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Accompany Refugee Claimants in their journey

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Live Simply and Counter Culturally

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Find Community with Like-Spirited People

This full-time live-in volunteer program gives young people from all over the world the opportunity to live alongside refugees in a spirit of service and mutual care

The Worker community

The Romero workers live together in an intentional community of mutual care and support. They commit to: an inclusive practice of morning prayer rooted in an ecumenical expression of the Christian tradition, sharing regular meals together, a weekly community night, monthly community days, biweekly continuing education and spiritual formation and periodic group retreats. Each worker is matched with a mentor or spiritual director. Important note: Workers who start the program without culinary skills emerge as five star chefs.

I value the fact that my co-workers are not just co-workers, and that my housemates are not just housemates. Sharing life with the rest of the staff team helps to make each and every interaction that much richer and fuller.
– Joel, former worker

From Former Workers

“Being a worker is stepping into a role of meaningful responsibility. It is gratifying and fun. It is a chance to be part of a community that existed before you, and will continue after you. It is an opportunity to serve, make a difference, and to do something real. It is busy! In this world, giving without expecting to receive is not something everyone is able to do. Workers can dedicate themselves to work they believe in, without needing to measure time and energy.”

Marin
Marin

2012-2014

“Having studied philosophy, I had many theories about what it means to welcome the stranger and how to build a community. My theories and preconceptions were challenged at Romero House. I came to realize that ‘the stranger,’ is not that strange, that I can cook with a couple from Venezuela, teach piano to a girl from Turkey, talk about classic films with a man from Pakistan, and watch horror movies with a teenager from Colombia.”

James
James

2017-2018

“I’m particularly grateful for the practical experience and training offered through the worker program. I’ve been able to attend conferences, training workshops, and courses that I would never have been able to otherwise. I’ve valued them not only as opportunities to develop my understanding of the refugee settlement field, but also as an affirmation that Romero House is as genuinely committed to investing its workers as we are to the work we do here.”

Claire
Claire

2019-2021

Responsibilities of a Romero Worker

Companionship

Companionship is at the heart of Romero House. Each worker accompanies one or two families throughout their immigration and settlement journey. Workers are not expected to be experts on the refugee process, but to walk alongside the refugees so they don’t need to navigate complicated systems alone.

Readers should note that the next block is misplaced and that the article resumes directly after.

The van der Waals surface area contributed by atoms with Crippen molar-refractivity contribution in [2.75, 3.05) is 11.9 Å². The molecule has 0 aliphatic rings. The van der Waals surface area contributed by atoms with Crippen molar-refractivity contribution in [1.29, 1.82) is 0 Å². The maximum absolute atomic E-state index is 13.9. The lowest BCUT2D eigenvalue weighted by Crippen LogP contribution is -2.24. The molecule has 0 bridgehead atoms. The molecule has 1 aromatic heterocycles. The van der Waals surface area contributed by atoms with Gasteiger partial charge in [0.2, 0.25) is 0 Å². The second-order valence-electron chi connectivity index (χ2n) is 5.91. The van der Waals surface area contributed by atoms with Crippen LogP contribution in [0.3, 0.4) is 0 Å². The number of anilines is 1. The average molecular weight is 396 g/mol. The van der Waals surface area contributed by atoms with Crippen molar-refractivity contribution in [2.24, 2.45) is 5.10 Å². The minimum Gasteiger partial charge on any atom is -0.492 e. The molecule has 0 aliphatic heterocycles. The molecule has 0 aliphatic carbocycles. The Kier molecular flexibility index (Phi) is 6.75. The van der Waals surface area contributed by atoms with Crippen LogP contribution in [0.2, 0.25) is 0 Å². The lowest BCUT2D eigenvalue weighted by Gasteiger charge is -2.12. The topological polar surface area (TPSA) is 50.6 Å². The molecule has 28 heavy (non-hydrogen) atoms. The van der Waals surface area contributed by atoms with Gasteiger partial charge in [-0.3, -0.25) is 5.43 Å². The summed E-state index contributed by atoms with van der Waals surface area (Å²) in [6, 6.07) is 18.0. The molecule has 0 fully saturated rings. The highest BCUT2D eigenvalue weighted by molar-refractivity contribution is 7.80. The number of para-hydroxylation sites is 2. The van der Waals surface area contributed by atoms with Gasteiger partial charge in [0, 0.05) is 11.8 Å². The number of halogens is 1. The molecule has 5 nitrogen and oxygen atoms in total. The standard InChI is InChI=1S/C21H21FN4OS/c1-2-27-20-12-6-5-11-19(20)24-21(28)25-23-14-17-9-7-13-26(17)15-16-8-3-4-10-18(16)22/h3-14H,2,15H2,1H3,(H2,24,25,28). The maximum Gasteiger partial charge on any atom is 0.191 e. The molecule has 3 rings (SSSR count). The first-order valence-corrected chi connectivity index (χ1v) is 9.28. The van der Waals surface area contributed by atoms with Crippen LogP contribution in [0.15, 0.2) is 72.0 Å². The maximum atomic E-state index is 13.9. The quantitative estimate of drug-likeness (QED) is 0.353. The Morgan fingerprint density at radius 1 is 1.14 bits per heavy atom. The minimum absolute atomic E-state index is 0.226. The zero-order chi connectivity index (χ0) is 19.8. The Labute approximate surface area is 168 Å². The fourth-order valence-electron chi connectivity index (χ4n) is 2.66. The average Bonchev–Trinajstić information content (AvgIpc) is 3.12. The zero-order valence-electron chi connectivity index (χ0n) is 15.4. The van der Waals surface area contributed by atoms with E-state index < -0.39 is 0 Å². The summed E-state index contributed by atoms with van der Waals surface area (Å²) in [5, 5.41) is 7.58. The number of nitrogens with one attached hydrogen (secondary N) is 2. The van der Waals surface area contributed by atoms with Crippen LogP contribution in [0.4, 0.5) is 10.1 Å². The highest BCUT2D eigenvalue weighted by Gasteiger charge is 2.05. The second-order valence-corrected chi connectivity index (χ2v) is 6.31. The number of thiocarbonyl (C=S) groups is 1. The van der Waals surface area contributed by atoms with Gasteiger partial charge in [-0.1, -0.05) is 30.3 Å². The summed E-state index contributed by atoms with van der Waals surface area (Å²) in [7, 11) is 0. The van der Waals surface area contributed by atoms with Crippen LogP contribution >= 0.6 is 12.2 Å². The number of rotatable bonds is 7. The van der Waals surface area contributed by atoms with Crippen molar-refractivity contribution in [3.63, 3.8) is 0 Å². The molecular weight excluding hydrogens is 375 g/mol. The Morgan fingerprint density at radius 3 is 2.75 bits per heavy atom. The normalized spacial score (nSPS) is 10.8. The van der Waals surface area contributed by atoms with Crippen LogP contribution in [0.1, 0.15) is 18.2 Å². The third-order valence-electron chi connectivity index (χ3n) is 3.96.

Program Coordination

Workers are responsible for running the many programs that animate our community life. These programs shift based on the gifts of the workers and the needs of the families. Common programs include weekly food hampers, women’s group, kid’s club, March break camp, garden coordination and the planning of many parties.

House Coordination

As each worker lives in one of our four houses alongside two or three families, they are given the great responsibility of facilitating a safe and welcoming home. This means running regular house meetings, ensuring mutual care-taking of the home and maintaining good relationships with the neighbours.

Administration + Communication

Being a worker is a great way to gain skills in running a non-profit. Each worker has various tasks may include volunteer coordination, communications, website maintenance, social media, fundraising, finance assistant, vehicle, bicycles and housing maintenance, donations coordination or managing the clothing boutique.

Intake work

In addition to supporting the ten families living in our transitional housing, our Centre is busy with a lively walk-in program. The workers rotate intake shifts, providing information, referrals and settlement support to individuals and families at all stages in the refugee process.

Advocacy + Public Education

Living in solidarity with refugees means taking action where there are injustices in laws and systems. There lots of opportunities for advocacy and public education. It also means attending networking meetings with various advocacy groups, such as the Canadian Council for Refugees or the Ontario Coalition of Service Providers for Refugee Claimants.


Frequently Asked Questions